One of the most common resolutions or goals I hear for a new year is to be more productive. After all, we spend many hours a week on our professional lives – why not be as efficient as possible?
Here are the 10 “productivity hacks” you can use this year to be your most productive self:
1. Eat that frog. Popularized by Brian Tracy, this concept is that you get up first thing in the morning and “eat the frog” (a metaphor for your biggest, most important task, the one you are most likely to procrastinate on if you don’t do something about it).
2. Schedule your day. Do this ahead of time, at least the night before, and try to automate things like scheduling meetings which often takes a ton of back and forth (and wasted time). I recommend a tool called Acuity, which has saved me many scheduling hours and stress.
3. Remember Parkinson’s Law. A task will expand to the time you allot to it.
4. Create More Space for Deep Work by Managing OPA. Manage the time that you spend on email, social media, or returning phone calls. Why? You may allow yourself to get sucked into Other People’s Agenda. Then you might not get to those “important, but not urgent” (to use Stephen Covey’s terminology) things that can really move your career and life forward. We mentioned an application called Rescue Time.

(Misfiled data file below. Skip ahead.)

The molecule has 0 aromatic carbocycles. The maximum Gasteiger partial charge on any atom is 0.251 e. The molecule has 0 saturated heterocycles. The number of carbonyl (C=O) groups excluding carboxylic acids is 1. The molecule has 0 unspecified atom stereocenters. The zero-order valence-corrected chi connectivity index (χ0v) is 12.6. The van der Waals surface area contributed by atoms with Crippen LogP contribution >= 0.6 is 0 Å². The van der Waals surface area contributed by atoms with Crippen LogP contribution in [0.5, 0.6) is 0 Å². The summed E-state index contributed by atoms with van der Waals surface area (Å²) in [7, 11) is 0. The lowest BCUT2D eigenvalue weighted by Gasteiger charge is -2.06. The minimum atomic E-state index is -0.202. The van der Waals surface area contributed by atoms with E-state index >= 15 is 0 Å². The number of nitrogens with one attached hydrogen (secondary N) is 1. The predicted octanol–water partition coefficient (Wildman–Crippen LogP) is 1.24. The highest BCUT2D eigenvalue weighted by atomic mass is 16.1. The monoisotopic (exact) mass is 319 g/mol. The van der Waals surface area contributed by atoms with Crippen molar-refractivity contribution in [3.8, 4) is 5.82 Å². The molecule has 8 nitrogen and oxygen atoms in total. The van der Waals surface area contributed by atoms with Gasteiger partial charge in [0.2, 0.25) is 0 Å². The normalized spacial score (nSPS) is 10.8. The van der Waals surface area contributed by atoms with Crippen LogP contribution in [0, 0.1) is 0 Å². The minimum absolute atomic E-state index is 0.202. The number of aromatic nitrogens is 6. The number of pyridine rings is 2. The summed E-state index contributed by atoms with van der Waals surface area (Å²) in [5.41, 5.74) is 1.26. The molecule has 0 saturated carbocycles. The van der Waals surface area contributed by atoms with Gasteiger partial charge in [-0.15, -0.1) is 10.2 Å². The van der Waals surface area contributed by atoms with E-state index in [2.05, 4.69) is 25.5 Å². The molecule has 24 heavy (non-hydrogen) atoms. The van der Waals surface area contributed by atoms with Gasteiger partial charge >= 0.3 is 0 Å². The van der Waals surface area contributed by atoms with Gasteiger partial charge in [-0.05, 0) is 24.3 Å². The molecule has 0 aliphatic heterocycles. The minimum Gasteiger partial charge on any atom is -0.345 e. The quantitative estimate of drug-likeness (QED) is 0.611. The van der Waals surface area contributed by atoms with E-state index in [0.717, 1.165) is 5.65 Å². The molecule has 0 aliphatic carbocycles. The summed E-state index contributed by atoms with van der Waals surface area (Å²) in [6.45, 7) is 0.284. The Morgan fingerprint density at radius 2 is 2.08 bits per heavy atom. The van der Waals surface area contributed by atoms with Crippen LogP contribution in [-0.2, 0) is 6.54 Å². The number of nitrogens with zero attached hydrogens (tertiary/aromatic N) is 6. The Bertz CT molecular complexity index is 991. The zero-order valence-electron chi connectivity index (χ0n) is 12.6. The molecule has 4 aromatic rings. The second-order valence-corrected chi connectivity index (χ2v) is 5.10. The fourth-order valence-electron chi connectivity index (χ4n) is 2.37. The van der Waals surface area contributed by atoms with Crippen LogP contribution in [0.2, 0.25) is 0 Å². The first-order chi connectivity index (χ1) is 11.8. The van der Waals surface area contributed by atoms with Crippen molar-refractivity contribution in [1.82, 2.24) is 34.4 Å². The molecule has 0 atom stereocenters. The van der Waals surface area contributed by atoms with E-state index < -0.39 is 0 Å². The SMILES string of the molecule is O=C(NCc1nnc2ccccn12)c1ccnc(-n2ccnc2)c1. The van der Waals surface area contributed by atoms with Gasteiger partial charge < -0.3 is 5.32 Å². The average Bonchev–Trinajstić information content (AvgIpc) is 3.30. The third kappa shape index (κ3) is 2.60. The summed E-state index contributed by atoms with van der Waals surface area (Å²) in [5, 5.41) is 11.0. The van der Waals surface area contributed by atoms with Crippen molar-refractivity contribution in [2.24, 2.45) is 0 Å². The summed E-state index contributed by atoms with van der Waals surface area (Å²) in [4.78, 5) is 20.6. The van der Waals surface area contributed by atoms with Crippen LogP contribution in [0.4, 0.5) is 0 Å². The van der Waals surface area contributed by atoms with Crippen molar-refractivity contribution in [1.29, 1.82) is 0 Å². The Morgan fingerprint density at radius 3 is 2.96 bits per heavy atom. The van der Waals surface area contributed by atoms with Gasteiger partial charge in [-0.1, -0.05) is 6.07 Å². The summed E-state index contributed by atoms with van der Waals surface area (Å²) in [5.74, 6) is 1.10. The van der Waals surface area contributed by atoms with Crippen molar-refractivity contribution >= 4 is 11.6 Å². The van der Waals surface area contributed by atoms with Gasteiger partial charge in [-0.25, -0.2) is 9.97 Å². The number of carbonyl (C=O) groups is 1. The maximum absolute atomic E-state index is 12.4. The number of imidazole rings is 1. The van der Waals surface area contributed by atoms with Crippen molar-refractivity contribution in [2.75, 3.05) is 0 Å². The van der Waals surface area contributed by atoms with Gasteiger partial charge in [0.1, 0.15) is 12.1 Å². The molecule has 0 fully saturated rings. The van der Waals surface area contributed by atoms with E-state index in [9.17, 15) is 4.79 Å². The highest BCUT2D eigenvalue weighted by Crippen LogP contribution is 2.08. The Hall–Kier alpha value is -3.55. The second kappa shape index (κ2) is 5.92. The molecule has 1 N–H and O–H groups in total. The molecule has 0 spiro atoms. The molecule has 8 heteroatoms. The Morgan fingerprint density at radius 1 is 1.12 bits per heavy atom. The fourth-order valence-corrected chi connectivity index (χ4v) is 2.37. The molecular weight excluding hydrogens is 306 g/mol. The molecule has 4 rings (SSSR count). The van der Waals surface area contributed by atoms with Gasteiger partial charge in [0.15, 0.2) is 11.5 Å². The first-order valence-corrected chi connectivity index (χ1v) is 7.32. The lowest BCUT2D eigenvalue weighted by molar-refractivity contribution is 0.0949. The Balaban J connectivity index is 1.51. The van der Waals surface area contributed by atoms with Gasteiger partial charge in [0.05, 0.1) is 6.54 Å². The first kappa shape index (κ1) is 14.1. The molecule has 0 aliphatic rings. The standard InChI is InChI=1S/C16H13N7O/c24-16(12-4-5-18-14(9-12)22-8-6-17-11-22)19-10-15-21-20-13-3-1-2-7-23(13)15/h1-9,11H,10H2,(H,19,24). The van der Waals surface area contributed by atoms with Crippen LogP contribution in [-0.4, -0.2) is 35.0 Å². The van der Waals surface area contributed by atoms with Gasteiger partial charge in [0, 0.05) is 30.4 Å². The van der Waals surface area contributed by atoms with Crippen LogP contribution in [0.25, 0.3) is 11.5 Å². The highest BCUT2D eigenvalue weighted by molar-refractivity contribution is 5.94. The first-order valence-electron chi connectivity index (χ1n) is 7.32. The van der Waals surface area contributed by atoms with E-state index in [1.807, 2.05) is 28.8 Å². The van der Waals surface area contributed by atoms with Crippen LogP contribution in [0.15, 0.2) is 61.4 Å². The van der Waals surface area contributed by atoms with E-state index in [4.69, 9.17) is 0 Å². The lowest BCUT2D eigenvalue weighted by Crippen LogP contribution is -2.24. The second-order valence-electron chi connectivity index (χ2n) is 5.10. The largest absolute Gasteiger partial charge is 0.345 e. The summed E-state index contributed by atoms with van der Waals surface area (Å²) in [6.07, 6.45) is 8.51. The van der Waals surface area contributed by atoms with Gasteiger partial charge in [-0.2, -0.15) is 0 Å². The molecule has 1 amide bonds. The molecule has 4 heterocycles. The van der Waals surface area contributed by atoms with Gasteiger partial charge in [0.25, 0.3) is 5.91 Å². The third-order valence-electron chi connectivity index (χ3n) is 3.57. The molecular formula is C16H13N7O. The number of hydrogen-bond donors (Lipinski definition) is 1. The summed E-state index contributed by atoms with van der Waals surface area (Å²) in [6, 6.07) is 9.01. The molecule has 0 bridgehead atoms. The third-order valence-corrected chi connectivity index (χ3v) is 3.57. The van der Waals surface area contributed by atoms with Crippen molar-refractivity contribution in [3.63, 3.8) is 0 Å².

You can also create more space physically by clutter clearing. Get rid of the excess in your space and your mind will have more room to focus on what matters!
5. Try the Pomodoro technique. This time management system is great for those trying to change their multi-tasking ways, as it forces you to focus on one task at a time for just 25 minutes. Highly recommend trying this one out!
6. Write it Down. Based on David Allen’s work (Getting Things Done), the idea is that if you get all of your to-dos and ideas down in a system that you trust, you free up energy and time to do higher productivity work. I like to utilize Google Docs with tabs like “critical now”, “opportunity now” and “on the horizon”. Depending on your spirituality and whether or not this idea resonates with you, you might want to create an additional list called “God’s list” where you “put your order into the universe” but don’t actively manage it.
7. Assign priorities to your items on your list. An overly long to-do list can be stressful and distracting in and of itself, so consider breaking things down into sub lists (1, 2, 3) or (A, B, C) and get all the 1’s or the A’s done before you move on to the bigger list.
8. Build Your Community. Mastermind groups and accountability buddies can be extremely helpful when you need to stick to a timeline or deadline.
9. Step away from the desk. There is a science behind walking meetings and why they work to increase creativity and ideation. Step outside for some fresh air and a quick mood boost – your tasks will be there when you return.
10. Let go of the tension. At the end of the day, they are just tasks. They are often flexible in deadlines and not worth the stress (especially knowing what stress can do to your body!). Learn to let go, be flexible, and focus on single items at a time versus being overwhelmed by the long lists and filled inboxes. You may even try meditation to help calm your mind.